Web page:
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Again: Do you cordially approve of attaining eternal life only on the ground of this righteousness? Are you pleased with having Christ and his righteousness exalted, yourself and your works debased, in the affair of justification? Are you well pleased with this transcendently excellent righteousness, and content to be eternally indebted to it for all your title to complete salvation? I do not ask if you be sensible of no disapprobation of it in your heart; but, if you so cordially approve of it as your ground of title to life, that your remaining dislike to it is ground of self-loathing and godly sorrow to you If this be the habitual frame of your heart, it is a favourable sign.

But further: Do you believe on the ground of God's faithfulness in his Record, that he makes a free grant or offer of Christ, and of his surety-righteousness to you, as a lost sinner of Adam's race? Do you call the Lord Jesus Jehovah your Righteousness, not on the ground of your attainments and works, but upon the warrant of the indefinite offers and promises of the Gospel? Do you cordially believe that these gracious offers are directed to you, not because you imagine yourself to be better than many others, but because God, who cannot lie, has addressed them to you as a sinner of mankind? You can easily believe that they are to others, but that they should be addressed to you, when you see your heart exceedingly depraved, and find iniquities prevailing against you, you find it hard to believe. Indeed nothing but Omnipotent Power is sufficient to make you believe it. Now, do you often find it very difficult to call the Lord Jesus Jehovah your Righteousness? and are you resolved notwithstanding, in the strength of promised grace, to do so? Are you urged to attempt this, not only by a sense of need, but by a conviction of duty; God having commanded you to believe in the name of his Son Jesus Christ?

In fine: Do you cordially trust in Christ for all his salvation, and rely on his righteousness as offered to you, for all your title to salvation? This is a question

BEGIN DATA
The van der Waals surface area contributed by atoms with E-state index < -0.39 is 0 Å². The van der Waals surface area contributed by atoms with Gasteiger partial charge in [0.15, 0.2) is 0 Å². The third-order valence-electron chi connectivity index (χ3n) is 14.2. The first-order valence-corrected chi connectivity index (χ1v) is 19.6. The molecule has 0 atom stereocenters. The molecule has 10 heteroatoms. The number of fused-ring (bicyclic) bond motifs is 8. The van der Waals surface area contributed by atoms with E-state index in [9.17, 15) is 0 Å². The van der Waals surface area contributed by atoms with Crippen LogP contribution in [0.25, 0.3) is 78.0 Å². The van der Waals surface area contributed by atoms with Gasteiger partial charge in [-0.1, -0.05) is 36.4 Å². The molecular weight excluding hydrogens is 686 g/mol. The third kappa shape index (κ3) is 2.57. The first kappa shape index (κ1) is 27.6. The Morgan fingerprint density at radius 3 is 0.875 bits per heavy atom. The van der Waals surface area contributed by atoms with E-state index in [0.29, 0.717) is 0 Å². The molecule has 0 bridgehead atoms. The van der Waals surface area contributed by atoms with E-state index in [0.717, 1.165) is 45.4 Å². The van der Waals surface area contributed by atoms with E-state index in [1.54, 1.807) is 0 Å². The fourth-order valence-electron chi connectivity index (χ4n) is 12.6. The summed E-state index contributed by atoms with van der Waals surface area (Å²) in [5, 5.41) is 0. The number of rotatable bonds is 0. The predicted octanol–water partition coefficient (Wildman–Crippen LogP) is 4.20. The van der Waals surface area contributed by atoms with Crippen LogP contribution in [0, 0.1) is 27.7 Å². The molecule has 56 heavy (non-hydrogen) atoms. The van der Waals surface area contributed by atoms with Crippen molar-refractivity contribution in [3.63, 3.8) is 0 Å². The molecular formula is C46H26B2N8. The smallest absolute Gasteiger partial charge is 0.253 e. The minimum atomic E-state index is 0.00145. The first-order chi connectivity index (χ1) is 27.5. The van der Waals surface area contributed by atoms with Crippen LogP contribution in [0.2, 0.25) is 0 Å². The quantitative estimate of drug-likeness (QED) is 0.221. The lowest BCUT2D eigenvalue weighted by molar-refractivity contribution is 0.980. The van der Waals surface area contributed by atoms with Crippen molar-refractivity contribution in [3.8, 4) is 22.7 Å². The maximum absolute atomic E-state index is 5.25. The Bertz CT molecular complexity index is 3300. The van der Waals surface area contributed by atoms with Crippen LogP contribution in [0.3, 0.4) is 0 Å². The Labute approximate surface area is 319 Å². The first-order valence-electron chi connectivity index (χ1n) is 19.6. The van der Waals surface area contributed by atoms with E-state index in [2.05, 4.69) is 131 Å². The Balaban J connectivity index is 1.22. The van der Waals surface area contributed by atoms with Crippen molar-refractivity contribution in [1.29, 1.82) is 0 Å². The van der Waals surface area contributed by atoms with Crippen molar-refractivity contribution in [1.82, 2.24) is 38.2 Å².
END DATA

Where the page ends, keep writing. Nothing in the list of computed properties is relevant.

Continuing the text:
which requires your deepest attention. I say, do you cordially trust in Christ as Jehovah your Righteousness alone, for complete salvation? The most of people trust that they shall at last be happy. Now, what is your trust that you shall be happy founded on? Is it on the righteousness of Jesus Christ offered to you in the Gospel, or on your own performances? If you say, on the righteousness of Christ, then the question is, Is it grounded on that glorious righteousness alone, and on nothing done by yourself in conjunction with it? Do you add neither your attainments nor your duties to it, as grounds of confidence and of comfort? This is what no hypocrite can do. He knows not what it is to build his confidence for salvation on the righteousness of the Saviour, independently of his own doings. Do you, then, resolve to rely for a complete title to eternal life only on the obedience unto death of the incarnate Redeemer? And whilst you are as careful to maintain good works, as though you depended on them for life, do you trust as little on them as if you had never performed them? Besides, do you rely on Jesus Christ as Jehovah your righteousness, for the whole of his great salvation; for deliverance, not only from suffering but from sinning, and exaltation not merely to happiness but to holiness? Many pretend to believe in Christ for salvation, who do not trust in him for complete salvation. Every unregenerate man, how high soever his profession be, retains some idol with which he cannot endure to part. His conscience can bear witness that it is the real desire of his soul to be allowed to take it even to heaven with him. He does not see how heaven itself could make him happy without it. Now such a man may properly enough be said to fear that Christ may come and deprive him of it; but he can with no propriety be said to trust that he will deprive him of it, or save him from it: because trust implies desire that he should do so. But it is absurd to say, that a man desires to be saved from that which he desires at the same time to retain. It is, therefore, the

distinguishing character of a true believer, to trust in Jesus Christ and on his righteousness for his whole salvation. Is it then the unfeigned desire of your heart that the Lord Jesus may save you from the love and practice, as well as from the guilt of all sin, and exalt you to the love and practice of universal holiness? If it be so, it is well.